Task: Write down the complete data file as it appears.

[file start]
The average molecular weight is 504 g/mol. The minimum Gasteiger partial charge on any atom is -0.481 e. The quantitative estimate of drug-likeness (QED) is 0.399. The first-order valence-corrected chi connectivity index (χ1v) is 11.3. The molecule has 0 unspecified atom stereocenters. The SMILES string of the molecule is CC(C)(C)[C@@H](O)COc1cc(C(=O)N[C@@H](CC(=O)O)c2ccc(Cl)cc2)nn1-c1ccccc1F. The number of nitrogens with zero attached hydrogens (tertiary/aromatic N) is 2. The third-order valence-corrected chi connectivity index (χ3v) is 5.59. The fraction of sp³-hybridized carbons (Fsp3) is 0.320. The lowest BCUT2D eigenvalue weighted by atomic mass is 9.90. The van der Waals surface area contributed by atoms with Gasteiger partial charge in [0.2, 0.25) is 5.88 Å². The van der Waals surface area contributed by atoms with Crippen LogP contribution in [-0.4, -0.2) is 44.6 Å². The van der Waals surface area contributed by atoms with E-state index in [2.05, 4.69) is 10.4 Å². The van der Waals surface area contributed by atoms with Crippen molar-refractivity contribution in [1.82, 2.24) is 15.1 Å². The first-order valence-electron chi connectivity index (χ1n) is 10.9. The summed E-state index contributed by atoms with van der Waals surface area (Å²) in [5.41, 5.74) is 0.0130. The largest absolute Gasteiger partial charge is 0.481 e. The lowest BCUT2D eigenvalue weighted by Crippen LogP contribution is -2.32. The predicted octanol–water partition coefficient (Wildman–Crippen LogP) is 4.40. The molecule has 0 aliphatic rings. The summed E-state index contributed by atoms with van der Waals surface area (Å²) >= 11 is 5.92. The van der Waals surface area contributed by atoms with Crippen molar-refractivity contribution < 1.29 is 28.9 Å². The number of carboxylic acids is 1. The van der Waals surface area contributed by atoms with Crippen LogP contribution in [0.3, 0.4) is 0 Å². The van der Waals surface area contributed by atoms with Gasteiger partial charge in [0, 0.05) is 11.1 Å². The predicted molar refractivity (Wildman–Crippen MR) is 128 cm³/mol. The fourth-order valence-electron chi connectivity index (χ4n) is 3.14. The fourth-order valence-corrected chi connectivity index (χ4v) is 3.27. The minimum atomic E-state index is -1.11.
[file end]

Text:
The average molecular weight is 504 g/mol. The minimum Gasteiger partial charge on any atom is -0.481 e. The quantitative estimate of drug-likeness (QED) is 0.399. The first-order valence-corrected chi connectivity index (χ1v) is 11.3. The molecule has 0 unspecified atom stereocenters. The SMILES string of the molecule is CC(C)(C)[C@@H](O)COc1cc(C(=O)N[C@@H](CC(=O)O)c2ccc(Cl)cc2)nn1-c1ccccc1F. The number of nitrogens with zero attached hydrogens (tertiary/aromatic N) is 2. The third-order valence-corrected chi connectivity index (χ3v) is 5.59. The fraction of sp³-hybridized carbons (Fsp3) is 0.320. The lowest BCUT2D eigenvalue weighted by atomic mass is 9.90. The van der Waals surface area contributed by atoms with Gasteiger partial charge in [0.2, 0.25) is 5.88 Å². The van der Waals surface area contributed by atoms with Crippen LogP contribution in [-0.4, -0.2) is 44.6 Å². The van der Waals surface area contributed by atoms with E-state index in [2.05, 4.69) is 10.4 Å². The van der Waals surface area contributed by atoms with Crippen molar-refractivity contribution in [1.82, 2.24) is 15.1 Å². The first-order valence-electron chi connectivity index (χ1n) is 10.9. The summed E-state index contributed by atoms with van der Waals surface area (Å²) in [5.41, 5.74) is 0.0130. The largest absolute Gasteiger partial charge is 0.481 e. The lowest BCUT2D eigenvalue weighted by Crippen LogP contribution is -2.32. The predicted octanol–water partition coefficient (Wildman–Crippen LogP) is 4.40. The molecule has 0 aliphatic rings. The summed E-state index contributed by atoms with van der Waals surface area (Å²) >= 11 is 5.92. The van der Waals surface area contributed by atoms with Crippen molar-refractivity contribution < 1.29 is 28.9 Å². The number of carboxylic acids is 1. The van der Waals surface area contributed by atoms with Crippen LogP contribution in [0.3, 0.4) is 0 Å². The van der Waals surface area contributed by atoms with Gasteiger partial charge in [0, 0.05) is 11.1 Å². The predicted molar refractivity (Wildman–Crippen MR) is 128 cm³/mol. The fourth-order valence-electron chi connectivity index (χ4n) is 3.14. The fourth-order valence-corrected chi connectivity index (χ4v) is 3.27. The minimum atomic E-state index is -1.11.